I'd rather not distract from my previous post, though. Discussing pseudepigrapha is more speculative than quotes that show that the fragments were used during the translation of the Book of Abraham and the implications behind Smith not knowing what he was talking about.

J said...

Statement by id: I'm curious, is there any book of the Bible that said it was written because God commanded it to be written? God, according to the BoM, was fairly specific when telling Nephi (et al) which plates were to be about what.

I can think of one example in the Bible where this occurs.

You have to understand that Only God can edit the scriptures and that it is authorized under the direction of the Lord himself through prophets.

For example, King Jehoiakim had "taken away" from the scripture by burning a roll written by Jeremiah . Yet, the Lord instructed him to rewrite the words that were destroyed. (See Jeremiah 36: 27-28).

We see clearly that the King had "taken away" from the Bible, and yet, the Lord told Jeremiah to "add" to the scriptures by restoring what the King had destroyed. Not only did God have Jeremiah to restore what was lost but the Lord told him add upon what was restored by telling him there were more things to write!

The Lost 116 pages would be closest example to what occurs in Jeremiah chapter 36 in which God, foreknowing that Joseph Smith would lose 116 pages of translation of the Book of Mormon, inspired Mormon to include the small plates with the other golden plates. Once Joseph Smith lost the manuscript, the Lord simply restored that which was lost by instructed Joseph to translate those small plates since it had the same period of time as contained in the lost manuscript.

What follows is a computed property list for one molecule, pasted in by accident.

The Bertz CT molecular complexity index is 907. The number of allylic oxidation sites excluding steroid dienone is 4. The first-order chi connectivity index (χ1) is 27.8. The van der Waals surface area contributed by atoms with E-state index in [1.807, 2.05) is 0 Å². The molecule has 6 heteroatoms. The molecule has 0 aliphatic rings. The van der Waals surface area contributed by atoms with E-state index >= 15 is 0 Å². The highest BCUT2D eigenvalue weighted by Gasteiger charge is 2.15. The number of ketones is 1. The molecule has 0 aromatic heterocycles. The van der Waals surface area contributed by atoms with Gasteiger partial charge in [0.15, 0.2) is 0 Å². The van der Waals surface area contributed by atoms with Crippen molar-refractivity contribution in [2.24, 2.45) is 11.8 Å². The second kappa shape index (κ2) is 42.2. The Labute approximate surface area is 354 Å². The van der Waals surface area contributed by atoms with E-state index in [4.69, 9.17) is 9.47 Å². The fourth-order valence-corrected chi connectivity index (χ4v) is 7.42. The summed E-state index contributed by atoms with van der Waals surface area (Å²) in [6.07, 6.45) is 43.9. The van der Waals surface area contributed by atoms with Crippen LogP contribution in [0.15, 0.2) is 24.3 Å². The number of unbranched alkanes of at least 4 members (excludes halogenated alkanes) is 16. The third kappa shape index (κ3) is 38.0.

mkprr said...

To Id

If those accounts are accurate and Joseph did think Abraham wrote those in his own hand writing it proves that Joseph Smith can easily jump to conclusions but it would be a stretch to state that he is a proven fraud. What about the direct hits? Jeff brings up some reasonable explanations for the misses. The reasons he provides may or may not be in reality what actually happened but until we know for sure, they are reasonable none the less. A reasonable person will hold to a scientific theory even if it contains puzzling aspects. As long as the hits are consistent and numerous he can be somewhat confident that the puzzles will eventually be solved (although there may be numerous adjustments that need to be made to the original hypotheses) . When disproving a theory the hits of a theory need to be explained in light of a new theory that BETTER explains both the problems of the first theory AND the all the direct hits of the first theory.
Jeffs hypothesis that the BOA is actually a translation, not just scripture inspired by ancient looking documents seems to hold unless all the hits that support his theory are found to fit better in a different more verifiable hypothesis. To prove Joseph a fraud you have to have a strong hypothesis that stands up against all of the hits that Joseph made in the BOA, BOM and every other prophecy he made. I am not saying it can’t be done but I haven’t seen one presented that adequately accounts for the hits and that has any sort of consistent evidence to back it up.

mkprr said...

To Jackg, I would stay in a similar vein of thought. If I don’t really belong to the Kingdom of God because I have been fooled by Joseph Smith, show me how to really enter it. Show me what the real gift of the Holy Ghost is like and how to obtain it, show me what God is really doing to fulfill all the promises he made concerning the gathering of Isreal in the last days and the restoration of all things. My allegiance to the Church of Jesus Christ of Latter Day Saints is nothing more than an extension of my allegiance to Jesus Christ and if belonging to the Church of Jesus Christ of Latter Day saints is hindering my relationship with God and His Son I wouldn’t want to be tied to it. I hear reasons from well intentioned Christians to doubt Joseph Smith but I have never been offered anything better than what I have with God and this Church that I believe to be His. If I am in darkness fooled by a devil or charlatan, show me the light that awaits me if I step away from the LDS church and I’d be glad to walk away.